And finally, a third misconception is that workload automation and service orchestration replace people. Automation doesn’t remove the people—it just frees them from tedium and allows them to focus on strategic tasks. It reduces the need for humans to intervene in reactive mode and it eliminates the errors that result when people are asked to perform boring and repetitive tasks at odd hours.

What’s the best way to phase in workload automation and service orchestration?

The first thing to do when implementing workload automation is to define the scope. Decide what tasks you want to automate and organise your project into phases, starting small and gradually bringing in bigger systems.

Start with a few critical processes where you get the best value for your time and money. Choose processes that you know very well, so you can complete your first automation quickly and with ease. Then move on to more complicated workloads and services.

Any repeatable digital task or process can be automated. Maybe somebody is manually uploading a file that’s part of a data pipeline—for example, a file containing records from a data warehouse. This happens a lot when SAP and other ERP systems are included in a service. To generate bills, utility companies need to gather smart meter readings—or create financial regulatory reports, banks need to take data from different transactions. Very often these are in individual files that somebody uploads manually.

Another place to look for quick wins is if you have APIs that are unreliable and require action each time something goes wrong. You can configure your automation tool to find out when the API hasn’t worked and then run a series of remedial actions that you set it up to run. Suddenly, you have taken out 6 hours of downtime—the time it took for somebody to realise the API field and then to fix the problem. Moreover, you have created a much more resilient, streamlined process.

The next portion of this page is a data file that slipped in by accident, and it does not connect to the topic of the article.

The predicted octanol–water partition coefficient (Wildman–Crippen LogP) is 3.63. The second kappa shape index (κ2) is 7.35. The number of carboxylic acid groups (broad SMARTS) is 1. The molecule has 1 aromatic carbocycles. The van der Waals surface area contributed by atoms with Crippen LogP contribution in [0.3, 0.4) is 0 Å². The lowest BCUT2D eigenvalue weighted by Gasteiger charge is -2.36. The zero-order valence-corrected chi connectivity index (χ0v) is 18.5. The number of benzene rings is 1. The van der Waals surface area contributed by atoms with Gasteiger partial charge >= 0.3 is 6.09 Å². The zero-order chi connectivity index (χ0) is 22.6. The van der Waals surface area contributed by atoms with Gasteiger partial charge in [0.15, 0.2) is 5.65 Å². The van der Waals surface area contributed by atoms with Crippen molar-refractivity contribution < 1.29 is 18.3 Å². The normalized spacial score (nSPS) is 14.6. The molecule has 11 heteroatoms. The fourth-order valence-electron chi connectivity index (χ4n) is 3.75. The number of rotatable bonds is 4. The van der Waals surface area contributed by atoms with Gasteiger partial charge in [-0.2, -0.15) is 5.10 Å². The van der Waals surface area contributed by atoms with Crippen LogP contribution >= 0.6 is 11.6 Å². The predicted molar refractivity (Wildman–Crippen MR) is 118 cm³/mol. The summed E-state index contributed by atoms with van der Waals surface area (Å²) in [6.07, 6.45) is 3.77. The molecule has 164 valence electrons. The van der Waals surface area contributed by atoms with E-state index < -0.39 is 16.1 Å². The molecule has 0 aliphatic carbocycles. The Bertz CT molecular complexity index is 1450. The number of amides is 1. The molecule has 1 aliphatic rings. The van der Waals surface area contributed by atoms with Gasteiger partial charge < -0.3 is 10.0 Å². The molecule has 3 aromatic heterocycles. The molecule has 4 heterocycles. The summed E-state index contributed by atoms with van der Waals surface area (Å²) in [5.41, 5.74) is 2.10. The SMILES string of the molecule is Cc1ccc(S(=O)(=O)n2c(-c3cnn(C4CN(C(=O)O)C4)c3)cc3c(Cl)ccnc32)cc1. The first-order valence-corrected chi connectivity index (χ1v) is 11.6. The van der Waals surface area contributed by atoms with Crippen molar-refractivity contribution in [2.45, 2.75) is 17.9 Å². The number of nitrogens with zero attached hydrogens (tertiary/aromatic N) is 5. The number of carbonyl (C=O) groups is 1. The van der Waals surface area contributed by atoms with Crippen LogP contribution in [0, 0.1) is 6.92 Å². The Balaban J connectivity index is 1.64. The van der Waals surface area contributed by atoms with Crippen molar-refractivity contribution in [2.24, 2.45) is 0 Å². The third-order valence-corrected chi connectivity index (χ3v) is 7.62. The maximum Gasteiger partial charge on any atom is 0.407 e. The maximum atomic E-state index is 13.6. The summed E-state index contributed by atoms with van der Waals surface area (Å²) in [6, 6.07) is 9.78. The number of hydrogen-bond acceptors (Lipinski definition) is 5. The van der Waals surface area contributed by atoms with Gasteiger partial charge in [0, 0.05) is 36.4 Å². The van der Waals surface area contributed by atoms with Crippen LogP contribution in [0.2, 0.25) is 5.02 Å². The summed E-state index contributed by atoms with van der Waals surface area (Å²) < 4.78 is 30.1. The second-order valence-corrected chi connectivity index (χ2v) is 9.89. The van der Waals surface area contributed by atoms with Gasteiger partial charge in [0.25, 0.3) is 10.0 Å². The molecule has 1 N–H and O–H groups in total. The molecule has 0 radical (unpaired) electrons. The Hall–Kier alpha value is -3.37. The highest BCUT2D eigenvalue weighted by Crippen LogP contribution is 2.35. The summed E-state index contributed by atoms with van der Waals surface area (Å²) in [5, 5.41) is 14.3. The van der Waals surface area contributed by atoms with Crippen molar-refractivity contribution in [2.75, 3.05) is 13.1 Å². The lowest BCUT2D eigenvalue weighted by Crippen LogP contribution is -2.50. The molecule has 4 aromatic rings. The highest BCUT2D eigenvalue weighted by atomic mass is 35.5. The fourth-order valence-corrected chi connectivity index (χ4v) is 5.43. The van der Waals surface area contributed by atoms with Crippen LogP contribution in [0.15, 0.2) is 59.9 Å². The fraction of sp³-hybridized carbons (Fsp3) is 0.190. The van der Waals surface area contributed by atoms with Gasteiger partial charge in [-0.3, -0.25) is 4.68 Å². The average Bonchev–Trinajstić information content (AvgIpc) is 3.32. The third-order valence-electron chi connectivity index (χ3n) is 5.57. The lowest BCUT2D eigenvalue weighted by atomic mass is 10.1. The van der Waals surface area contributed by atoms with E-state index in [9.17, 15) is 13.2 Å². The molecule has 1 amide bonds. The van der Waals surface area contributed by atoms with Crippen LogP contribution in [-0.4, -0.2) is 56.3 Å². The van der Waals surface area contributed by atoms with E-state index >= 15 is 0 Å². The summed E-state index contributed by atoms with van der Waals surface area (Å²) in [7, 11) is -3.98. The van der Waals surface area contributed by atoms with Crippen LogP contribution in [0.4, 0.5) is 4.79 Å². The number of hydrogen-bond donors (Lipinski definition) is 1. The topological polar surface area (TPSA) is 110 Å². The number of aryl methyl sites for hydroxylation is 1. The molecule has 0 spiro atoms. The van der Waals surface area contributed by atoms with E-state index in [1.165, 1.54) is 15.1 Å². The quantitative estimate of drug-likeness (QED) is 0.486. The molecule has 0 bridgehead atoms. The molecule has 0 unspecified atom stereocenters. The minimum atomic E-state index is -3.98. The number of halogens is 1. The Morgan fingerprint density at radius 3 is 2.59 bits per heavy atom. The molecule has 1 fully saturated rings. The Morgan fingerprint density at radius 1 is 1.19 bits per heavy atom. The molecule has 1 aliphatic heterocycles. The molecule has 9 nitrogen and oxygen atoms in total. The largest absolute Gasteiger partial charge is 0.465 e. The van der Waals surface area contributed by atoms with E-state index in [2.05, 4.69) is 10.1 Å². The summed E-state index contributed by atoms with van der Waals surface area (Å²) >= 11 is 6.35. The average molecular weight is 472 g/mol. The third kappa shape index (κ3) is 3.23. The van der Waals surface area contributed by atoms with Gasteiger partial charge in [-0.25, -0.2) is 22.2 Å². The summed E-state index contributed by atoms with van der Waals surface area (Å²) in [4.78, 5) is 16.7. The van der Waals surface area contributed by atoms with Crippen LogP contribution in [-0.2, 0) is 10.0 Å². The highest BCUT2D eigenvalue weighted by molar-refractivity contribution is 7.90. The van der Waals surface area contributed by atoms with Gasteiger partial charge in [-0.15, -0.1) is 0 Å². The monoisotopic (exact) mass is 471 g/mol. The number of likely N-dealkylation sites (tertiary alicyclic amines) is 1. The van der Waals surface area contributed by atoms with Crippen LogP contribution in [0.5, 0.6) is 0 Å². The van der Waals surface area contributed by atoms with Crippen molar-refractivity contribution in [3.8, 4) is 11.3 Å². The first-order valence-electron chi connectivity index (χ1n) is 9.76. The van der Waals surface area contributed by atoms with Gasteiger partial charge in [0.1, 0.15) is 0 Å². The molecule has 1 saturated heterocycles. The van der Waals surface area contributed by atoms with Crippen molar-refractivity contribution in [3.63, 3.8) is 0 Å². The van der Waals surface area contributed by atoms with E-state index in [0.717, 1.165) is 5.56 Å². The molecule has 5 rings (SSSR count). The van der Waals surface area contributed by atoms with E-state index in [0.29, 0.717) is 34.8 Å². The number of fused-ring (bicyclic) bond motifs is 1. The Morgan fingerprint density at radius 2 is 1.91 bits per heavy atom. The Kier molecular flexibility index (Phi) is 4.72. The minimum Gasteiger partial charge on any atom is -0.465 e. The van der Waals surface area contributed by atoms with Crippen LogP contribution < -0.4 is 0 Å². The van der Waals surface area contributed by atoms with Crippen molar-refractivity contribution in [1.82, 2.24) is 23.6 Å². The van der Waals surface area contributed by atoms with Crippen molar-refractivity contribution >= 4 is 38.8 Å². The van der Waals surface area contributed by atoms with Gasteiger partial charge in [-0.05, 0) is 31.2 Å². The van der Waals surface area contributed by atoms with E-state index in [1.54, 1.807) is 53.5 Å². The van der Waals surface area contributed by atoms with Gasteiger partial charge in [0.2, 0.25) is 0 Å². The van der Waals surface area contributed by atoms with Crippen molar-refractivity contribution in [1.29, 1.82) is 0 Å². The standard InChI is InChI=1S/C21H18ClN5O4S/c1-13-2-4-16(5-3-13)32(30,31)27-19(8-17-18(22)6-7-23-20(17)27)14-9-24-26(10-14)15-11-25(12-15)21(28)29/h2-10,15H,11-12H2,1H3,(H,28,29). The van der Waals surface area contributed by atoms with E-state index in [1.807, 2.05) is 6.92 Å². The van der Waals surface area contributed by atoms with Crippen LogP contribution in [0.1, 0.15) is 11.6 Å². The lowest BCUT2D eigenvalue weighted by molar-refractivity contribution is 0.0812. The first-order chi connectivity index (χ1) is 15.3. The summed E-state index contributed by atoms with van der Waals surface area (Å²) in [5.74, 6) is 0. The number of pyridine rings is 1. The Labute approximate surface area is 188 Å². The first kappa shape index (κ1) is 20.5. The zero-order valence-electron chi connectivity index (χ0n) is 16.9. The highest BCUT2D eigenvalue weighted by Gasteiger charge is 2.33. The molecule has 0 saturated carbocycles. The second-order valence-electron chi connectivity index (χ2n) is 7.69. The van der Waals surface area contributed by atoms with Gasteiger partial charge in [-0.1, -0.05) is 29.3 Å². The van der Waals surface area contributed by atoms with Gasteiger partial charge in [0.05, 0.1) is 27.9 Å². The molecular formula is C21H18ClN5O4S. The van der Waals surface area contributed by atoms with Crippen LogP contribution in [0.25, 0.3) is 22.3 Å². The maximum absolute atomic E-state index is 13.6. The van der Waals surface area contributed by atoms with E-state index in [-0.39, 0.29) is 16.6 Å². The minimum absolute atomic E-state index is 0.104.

It’s best to use a phased approach, rather than try to go big bang. Start by orchestrating key areas and build from there. At each step, you free up time to tackle more complex parts of the puzzle. For example, building an API that evokes actions from a supply chain partner might take more effort because that’s not within your control, so it’s better to start with processes that occur within your organisation.

As you start to automate more processes, you’ll find yourself becoming better at it. It’s quite common for people to decide later to automate workloads or orchestrate services they hadn’t targeted in the beginning. Don’t be afraid to adjust your plan to include more complex workloads and services as you get better at automation.

This article was prepared following an interview between Independent Journalist Pat Brans and Ignites Technical Director Martin Hulbert.

The interview forms part of Ignites Insights Series. You can attend the first Webinar in our series entitled Building Operational Resilience: Harnessing Automation for Business Success, by clicking the banner below.

By Austen Moore

Marketing Manager

Responsible for managing Ignite Technology’s marketing initiatives, Austen uses market research and analysis to direct marketing strategy and planning. He oversees the production of all promotional materials and marketing campaigns. With over 20 years of experience managing a range of companies, Austen’s expertise centres around commercial management, enterprise content management, marketing, sales, project management and team leadership.